Once the root hairs develop from the water-covered part, transplant the cutting directly into the soil.
    Pro Tip Icon
    Pro Tip: Deadhead fading blooms!
    When the plant matures, prune off the weak branches to encourage new growth and deadhead the old and spent flowers to grow more vibrant and fresh plumes. Also, stake the taller flower stalks to prevent falling due to heavy rain and wind.

    Common Celosia Problems and Pests

    Celosia plants with fuschia blooms.
    Image Source:Photo by Alex Dmr on ShutterstockCelosia plants can also be easily propagated through cuttings when mature!

    Celosia plants get insect pest infestations and fungal diseases when water-stressed, under poor soil, and with insufficient light. These pests and infections are easy to manage when detected at early stages.
    The following are Celosia plants' most common and deadly problems:

    Leaf Spot

    Brown leaf spots appear when spores of fungus land on wet leaves during cool and humid conditions. These spots appear tan, dark brown, and black depending upon the infection stage. To prevent the spread of fungal and bacterial spores, remove the infected leaves and flower stalks. Maintain good air circulation and water regularly to keep the plant healthy and prevent diseases. 

    Stem Rot or Rhizoctonia Root

    Stem rot fungus lives in the soil as dormant spores until the right conditions start the infection cycle. Wet and cool weather and warm, humid conditions stimulate spore germination. They infect the Celosia plant stem near the soil, and dark brown lesions appear. The lesions merge to cover the entire stem as the infection proceeds. Thus, causing the wilting of plant parts above the infected part.
    Rhizoctonia also infects the Celosia leaves when there is high relative humidity and turns the foliage into yellow and dark brown (infection progression and death of leaf tissues).
    To avoid stem rot, maintain good air circulation and soil drainage,  and increase sunlight exposure. Do not overwater the established plants, and water them moderately.

    Root Rot

    Too much moisture also brings problems for the Celosia plant, which is root rot. The overly wet soils block nutrient absorption, leading to salt toxicity.
    Because of oxygen block, such conditions encourage leaf yellowing, wilting of roots, and aboveground plant parts. Therefore, water only the Celosia plant when the top inches of the soil surface is dry to discourage root rot.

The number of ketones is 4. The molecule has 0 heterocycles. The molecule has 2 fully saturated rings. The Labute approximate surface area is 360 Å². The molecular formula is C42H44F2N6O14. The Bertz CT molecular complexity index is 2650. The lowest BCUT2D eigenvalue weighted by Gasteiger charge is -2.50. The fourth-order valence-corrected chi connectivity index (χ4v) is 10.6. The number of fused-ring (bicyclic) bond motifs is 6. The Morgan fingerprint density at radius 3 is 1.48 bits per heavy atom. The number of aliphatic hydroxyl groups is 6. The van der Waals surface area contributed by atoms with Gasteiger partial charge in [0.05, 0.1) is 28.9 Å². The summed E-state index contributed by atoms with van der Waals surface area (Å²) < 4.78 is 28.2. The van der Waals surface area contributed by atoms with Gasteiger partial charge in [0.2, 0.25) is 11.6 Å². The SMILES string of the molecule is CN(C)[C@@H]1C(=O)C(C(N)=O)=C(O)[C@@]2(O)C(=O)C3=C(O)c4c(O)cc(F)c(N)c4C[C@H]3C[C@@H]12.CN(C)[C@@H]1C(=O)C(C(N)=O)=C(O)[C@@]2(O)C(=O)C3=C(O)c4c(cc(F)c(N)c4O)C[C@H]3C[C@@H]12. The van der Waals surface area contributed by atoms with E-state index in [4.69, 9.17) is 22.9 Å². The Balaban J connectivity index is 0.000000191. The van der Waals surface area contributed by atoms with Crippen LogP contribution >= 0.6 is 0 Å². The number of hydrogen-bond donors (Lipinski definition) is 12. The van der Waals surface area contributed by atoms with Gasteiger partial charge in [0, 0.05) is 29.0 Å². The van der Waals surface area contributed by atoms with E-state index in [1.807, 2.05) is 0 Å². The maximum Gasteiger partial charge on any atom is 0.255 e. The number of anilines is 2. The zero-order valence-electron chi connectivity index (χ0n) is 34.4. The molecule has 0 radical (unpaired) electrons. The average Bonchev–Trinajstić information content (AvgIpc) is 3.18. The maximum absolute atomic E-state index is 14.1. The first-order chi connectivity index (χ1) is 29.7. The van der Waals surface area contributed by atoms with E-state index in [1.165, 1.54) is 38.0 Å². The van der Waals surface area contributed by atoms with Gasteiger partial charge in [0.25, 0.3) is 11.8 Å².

The most destructive problems for Celosia plants are spider mites, aphids, and nematodes (sap-sucking creatures through stylet). Nematodes, such as Meloidogyne incognita, attack the tender roots of seedlings, inhibit their growth, and prevent Celosia plants from reaching maturity.
    Like nematodes, mites are also more troublesome because they thrive in warm, humid conditions similar to these tropical plants. Spider mites damage includes discolored, dry, and brittle leaves. Spray your plant with neem oil and insecticidal soap when tiny pale spots appear on leaves.

    📚 Celosia Care Cheat Sheet

    Cockscomb Celosias are low-maintenance and drought-tolerant plants with stunning velvety flowers. Follow the five tips to keep them happy and healthy:
    • Plant Celosias in organically rich and well-drained soils to achieve healthy blooms.
    • Always grow Celosia in full sun—exposure of eight-plus hours per day is perfect.
    • Fertilize the plant with liquid or granular fertilizer on a rainy or hot day.
    • Keep the soil moderately moist, but avoid overwatering to prevent root rot.
    • When cockscomb is entirely mature with the heavy blooms, stalk the taller branches to prevent falling.

    Where to Buy Celosia?

    Celosia plants are immensely decorative for indoors and summer butterfly gardens. They have showy, plume-like, or crested flowers of vibrant colors, which makes them ideal for floral arrangements, cut flowers, and headpieces.
    To get these low-maintenance Celosia plants, visit Neverland.

    FAQs for Celosia Plants

    How long do Celosia plants last?
    Celosia blooms last for almost ten weeks until the first frost; then, they can be dried to use in various events.
    Is the Celosia plant edible?
    Yes, Celosia plants are edible (leaves) before flowering when leaves are tender and taste like spinach. In Africa, they are mainly grown as a vegetable than flowering plants.
    How tall do Celosia plants grow?
    Celosia plants grow between 8 to 36 inches tall.
    How long will Celosia live indoors?
    Celosia plants are annuals indoors and complete their life cycle within twelve months, from spring to blooming in three months, and then die back in winter.
    Do Celosia plants come back every year?
    Celosia plants are annuals, not perennials, and do not come every year until you sow seeds indoors before six weeks of spring. While outdoors, they may come every year in spring due to self-seeding.
    Image of flowers